• Help them to write a budget and a shopping list so that they can see where the money must be spent.
  • As you give the money to the child, have them count it out loud (with your help, if necessary.)
  • Have your child sort the money they receive by type of coin.
  • Help them arrange money into piles equivalent to a one dollar bill. Show them that money can be combined in many ways.
  • Remind the child that money is important and must be kept safe. Brainstorm appropriate ways to store and carry money.
  • Take your child to the store. Older children may carry small amounts of money at the store. Parents should watch carefully since children will set their money on the ground when distracted by an item at the store. (Even many adults leave their purses sitting unattended in shopping carts while they browse the merchandise.)
  • Help children locate the price tags of the items they need to purchase. Let them read the numbers. Show them how to compare prices.
  • If you have a pocket calculator- bring it. A child can total up the cost of their items as they shop so that there will be no surprises at checkout. A child will begin to see that we make choices at the store based both on what we want to purchase and on the price of the item.
  • Point out each step the checker takes in figuring the prices. A self checkout lane can be fun for children to practice locating the barcode and scanning it themselves. Show your child how to double check the price of the item on the screen.
  • The checkout provides a wonderful opportunity to talk about sales tax. Sales tax is a percentage and older children can figure the tax before the checker gives them the total.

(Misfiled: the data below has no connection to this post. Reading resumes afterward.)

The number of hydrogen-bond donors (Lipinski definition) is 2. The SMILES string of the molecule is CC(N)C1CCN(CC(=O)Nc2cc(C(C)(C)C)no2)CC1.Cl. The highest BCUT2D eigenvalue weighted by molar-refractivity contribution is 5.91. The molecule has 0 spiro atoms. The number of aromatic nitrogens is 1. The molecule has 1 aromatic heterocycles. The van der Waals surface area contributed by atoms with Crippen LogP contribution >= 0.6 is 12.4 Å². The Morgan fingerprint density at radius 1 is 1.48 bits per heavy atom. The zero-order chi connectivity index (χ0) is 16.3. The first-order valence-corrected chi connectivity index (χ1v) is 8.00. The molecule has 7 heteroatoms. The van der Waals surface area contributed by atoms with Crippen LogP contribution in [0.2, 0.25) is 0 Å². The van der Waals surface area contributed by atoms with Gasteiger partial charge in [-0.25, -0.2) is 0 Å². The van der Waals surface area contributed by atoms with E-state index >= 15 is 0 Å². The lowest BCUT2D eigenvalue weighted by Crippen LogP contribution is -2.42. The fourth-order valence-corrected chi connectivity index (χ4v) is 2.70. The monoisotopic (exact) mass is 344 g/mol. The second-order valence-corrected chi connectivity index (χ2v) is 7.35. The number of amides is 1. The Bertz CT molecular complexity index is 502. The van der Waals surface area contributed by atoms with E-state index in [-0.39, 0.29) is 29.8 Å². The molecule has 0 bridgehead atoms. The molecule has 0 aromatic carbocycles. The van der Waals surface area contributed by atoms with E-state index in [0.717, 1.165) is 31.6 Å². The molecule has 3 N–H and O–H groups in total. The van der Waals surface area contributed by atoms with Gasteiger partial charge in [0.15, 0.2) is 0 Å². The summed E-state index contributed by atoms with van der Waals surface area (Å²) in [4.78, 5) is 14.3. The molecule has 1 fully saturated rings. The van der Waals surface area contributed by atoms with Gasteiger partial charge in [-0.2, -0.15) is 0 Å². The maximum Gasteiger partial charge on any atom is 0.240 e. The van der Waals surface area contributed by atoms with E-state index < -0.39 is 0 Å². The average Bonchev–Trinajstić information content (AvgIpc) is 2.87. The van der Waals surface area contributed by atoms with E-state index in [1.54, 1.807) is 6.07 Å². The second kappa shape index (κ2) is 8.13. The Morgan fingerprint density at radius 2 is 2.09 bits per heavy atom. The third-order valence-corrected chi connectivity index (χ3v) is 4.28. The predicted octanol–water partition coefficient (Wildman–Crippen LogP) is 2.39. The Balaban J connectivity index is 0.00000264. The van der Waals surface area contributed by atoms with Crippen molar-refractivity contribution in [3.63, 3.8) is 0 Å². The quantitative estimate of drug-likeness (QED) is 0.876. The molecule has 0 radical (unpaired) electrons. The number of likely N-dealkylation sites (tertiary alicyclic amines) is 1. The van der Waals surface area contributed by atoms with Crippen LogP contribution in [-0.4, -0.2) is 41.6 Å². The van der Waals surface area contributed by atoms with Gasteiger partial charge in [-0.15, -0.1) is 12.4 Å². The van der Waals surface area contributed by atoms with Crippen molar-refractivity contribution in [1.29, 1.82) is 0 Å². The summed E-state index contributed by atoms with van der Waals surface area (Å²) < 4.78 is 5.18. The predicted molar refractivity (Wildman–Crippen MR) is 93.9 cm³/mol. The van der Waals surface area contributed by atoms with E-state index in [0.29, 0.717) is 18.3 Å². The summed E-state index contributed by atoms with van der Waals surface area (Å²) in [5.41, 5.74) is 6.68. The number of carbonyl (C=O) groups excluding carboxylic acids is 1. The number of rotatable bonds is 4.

• Let your child count out the cash as they pay the cashier. This may take a little extra time. Don't shortcut the process simply because someone behind you is in a hurry. You are teaching your child an important life skill.
  • Discuss what happens if you cannot give the cashier the exact amount and must receive change.
  • Remind your child to take their receipt. Explain to your child how to read a sales receipt. Discuss which receipts must be saved and which may be thrown away.
These techniques take extra time but can quickly become routine for you and your child. Remember that you are teaching your child an important life skill. It is better that your child should make small mistakes when you can help them than for them to make bigger financial errors when they are on their own and have no safety net.


Unknown said...

we have triplets in the first grade..the teacher sends home math homework...they are doing algebra.line segments...story problems etc but they cannot tell me what 9 plus 9 is with any speed...i help them with homework and keep tryingto get them to know their "tables"...we had the deal with the paper coins...i couldn't tell stuff apart so i substituted real did work...however the problems that show them paper coins they have a hard time getting because they don't see that as real money....

Barbara said...

Thanks for your comments. Many parents are frustrated by these same problems. Look for more to come on this subject...